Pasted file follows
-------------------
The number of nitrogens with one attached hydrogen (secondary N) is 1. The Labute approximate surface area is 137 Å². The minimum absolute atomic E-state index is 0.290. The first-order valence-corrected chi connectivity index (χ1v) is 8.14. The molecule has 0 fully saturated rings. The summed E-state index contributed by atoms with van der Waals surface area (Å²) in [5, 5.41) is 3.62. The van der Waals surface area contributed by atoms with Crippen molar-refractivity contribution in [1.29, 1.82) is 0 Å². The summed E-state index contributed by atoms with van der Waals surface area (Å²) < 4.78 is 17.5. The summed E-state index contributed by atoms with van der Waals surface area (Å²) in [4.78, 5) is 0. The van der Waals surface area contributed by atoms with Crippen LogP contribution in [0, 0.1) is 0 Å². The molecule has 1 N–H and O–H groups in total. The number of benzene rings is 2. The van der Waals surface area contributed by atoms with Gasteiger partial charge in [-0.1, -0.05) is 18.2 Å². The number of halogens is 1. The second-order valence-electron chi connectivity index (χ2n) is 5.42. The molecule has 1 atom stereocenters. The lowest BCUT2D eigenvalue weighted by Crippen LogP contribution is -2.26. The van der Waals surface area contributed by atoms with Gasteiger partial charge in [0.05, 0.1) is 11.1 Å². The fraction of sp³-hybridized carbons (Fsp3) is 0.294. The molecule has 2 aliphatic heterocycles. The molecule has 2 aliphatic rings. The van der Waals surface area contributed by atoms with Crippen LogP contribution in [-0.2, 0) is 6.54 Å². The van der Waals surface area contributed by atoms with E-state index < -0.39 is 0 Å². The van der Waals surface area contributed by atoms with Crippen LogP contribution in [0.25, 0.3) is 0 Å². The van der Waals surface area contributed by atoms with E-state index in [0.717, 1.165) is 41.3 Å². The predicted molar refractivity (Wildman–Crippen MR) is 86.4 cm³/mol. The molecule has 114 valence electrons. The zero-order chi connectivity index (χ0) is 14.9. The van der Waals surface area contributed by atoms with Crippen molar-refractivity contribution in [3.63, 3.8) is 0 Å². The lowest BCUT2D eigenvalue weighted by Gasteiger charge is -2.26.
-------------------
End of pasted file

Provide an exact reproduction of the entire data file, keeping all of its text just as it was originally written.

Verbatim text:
The number of nitrogens with one attached hydrogen (secondary N) is 1. The Labute approximate surface area is 137 Å². The minimum absolute atomic E-state index is 0.290. The first-order valence-corrected chi connectivity index (χ1v) is 8.14. The molecule has 0 fully saturated rings. The summed E-state index contributed by atoms with van der Waals surface area (Å²) in [5, 5.41) is 3.62. The van der Waals surface area contributed by atoms with Crippen molar-refractivity contribution in [1.29, 1.82) is 0 Å². The summed E-state index contributed by atoms with van der Waals surface area (Å²) < 4.78 is 17.5. The summed E-state index contributed by atoms with van der Waals surface area (Å²) in [4.78, 5) is 0. The van der Waals surface area contributed by atoms with Crippen LogP contribution in [0, 0.1) is 0 Å². The molecule has 1 N–H and O–H groups in total. The number of benzene rings is 2. The van der Waals surface area contributed by atoms with Gasteiger partial charge in [-0.1, -0.05) is 18.2 Å². The number of halogens is 1. The second-order valence-electron chi connectivity index (χ2n) is 5.42. The molecule has 1 atom stereocenters. The lowest BCUT2D eigenvalue weighted by Crippen LogP contribution is -2.26. The van der Waals surface area contributed by atoms with Gasteiger partial charge in [0.05, 0.1) is 11.1 Å². The fraction of sp³-hybridized carbons (Fsp3) is 0.294. The molecule has 2 aliphatic heterocycles. The molecule has 2 aliphatic rings. The van der Waals surface area contributed by atoms with Crippen LogP contribution in [-0.2, 0) is 6.54 Å². The van der Waals surface area contributed by atoms with E-state index < -0.39 is 0 Å². The van der Waals surface area contributed by atoms with Crippen LogP contribution in [0.25, 0.3) is 0 Å². The van der Waals surface area contributed by atoms with E-state index in [0.717, 1.165) is 41.3 Å². The predicted molar refractivity (Wildman–Crippen MR) is 86.4 cm³/mol. The molecule has 114 valence electrons. The zero-order chi connectivity index (χ0) is 14.9. The van der Waals surface area contributed by atoms with Crippen molar-refractivity contribution in [3.63, 3.8) is 0 Å². The lowest BCUT2D eigenvalue weighted by Gasteiger charge is -2.26.